Dance in Context

Fred Astaire and Cyd Charisse in Bandwagon, 1953. Used by Creative Commons License.

This week I taught the dance portion of the Musical Theatre Master Class. I cram a lot into an hour- basic dance vocabulary for actors, with a heavy focus on ballet, history, choreographers and their famous works, plus practical experience in learning a combination. These are some of my favorite topics to discuss, and it’s pretty hard for me to keep it to an hour. Plus, that’s a lot to ask of my students in that time- focus, body control, memory.

But I think they are all important elements of Musical Theatre Dance. You can’t have jazz without ballet. Jazz, both dance and music, has a uniquely American history, that students should learn.

Students should know Cyd Charisse, Gene Kelly, Fred and Ginger. They should see the similarities between Michael Jackson and Bob Fosse. Robbins and “West Side Story”, DeMille and “Oklahoma”, Michael Kidd’s “Seven Brides for Seven Brothers”, Fosse’s “Chicago” and more recently, Twyla Tharp’s “Movin’ Out” are important touchstones in Musical Theatre Dance.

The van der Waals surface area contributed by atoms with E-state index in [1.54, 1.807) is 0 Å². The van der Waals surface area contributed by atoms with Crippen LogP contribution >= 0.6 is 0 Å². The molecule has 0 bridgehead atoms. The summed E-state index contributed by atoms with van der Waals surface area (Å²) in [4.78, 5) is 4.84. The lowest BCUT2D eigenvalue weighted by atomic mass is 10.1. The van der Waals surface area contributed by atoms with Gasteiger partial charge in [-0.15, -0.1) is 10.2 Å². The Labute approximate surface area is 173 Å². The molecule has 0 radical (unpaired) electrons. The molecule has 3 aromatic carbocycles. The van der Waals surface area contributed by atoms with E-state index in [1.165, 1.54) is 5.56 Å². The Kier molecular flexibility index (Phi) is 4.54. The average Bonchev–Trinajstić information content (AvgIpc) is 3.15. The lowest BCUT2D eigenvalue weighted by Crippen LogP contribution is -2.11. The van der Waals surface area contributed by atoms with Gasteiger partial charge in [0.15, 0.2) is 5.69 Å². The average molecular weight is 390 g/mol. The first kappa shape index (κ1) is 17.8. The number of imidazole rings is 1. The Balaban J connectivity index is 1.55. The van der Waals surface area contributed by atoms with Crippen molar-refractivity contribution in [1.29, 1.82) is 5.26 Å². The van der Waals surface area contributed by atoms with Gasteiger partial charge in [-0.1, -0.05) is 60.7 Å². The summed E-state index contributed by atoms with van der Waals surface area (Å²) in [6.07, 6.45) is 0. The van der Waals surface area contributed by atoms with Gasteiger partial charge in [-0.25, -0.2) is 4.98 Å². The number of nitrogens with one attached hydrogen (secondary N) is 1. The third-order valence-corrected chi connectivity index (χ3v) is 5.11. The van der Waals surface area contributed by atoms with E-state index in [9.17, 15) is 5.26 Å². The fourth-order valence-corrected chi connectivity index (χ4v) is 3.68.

As teachers, we do a disservice to students if we separate the act of dance from it’s framework. Much of what students learn in dance classes is “choreography”. Combinations of steps, meant to be performed. Which is absolutely important to being a performer. You have to be able to execute. You need to be able a pick up a combination in a short amount of time for auditions.

However, students are often not getting the history, theory or context of what they are learning. And those really should be part of the experience. Especially in a field like Musical Theatre.

Knowing history and context can help you develop your character. Having the basic vocabulary of dance will help you pick up combinations more quickly. Becoming an appreciator of the classics will give a depth to your work and to your life.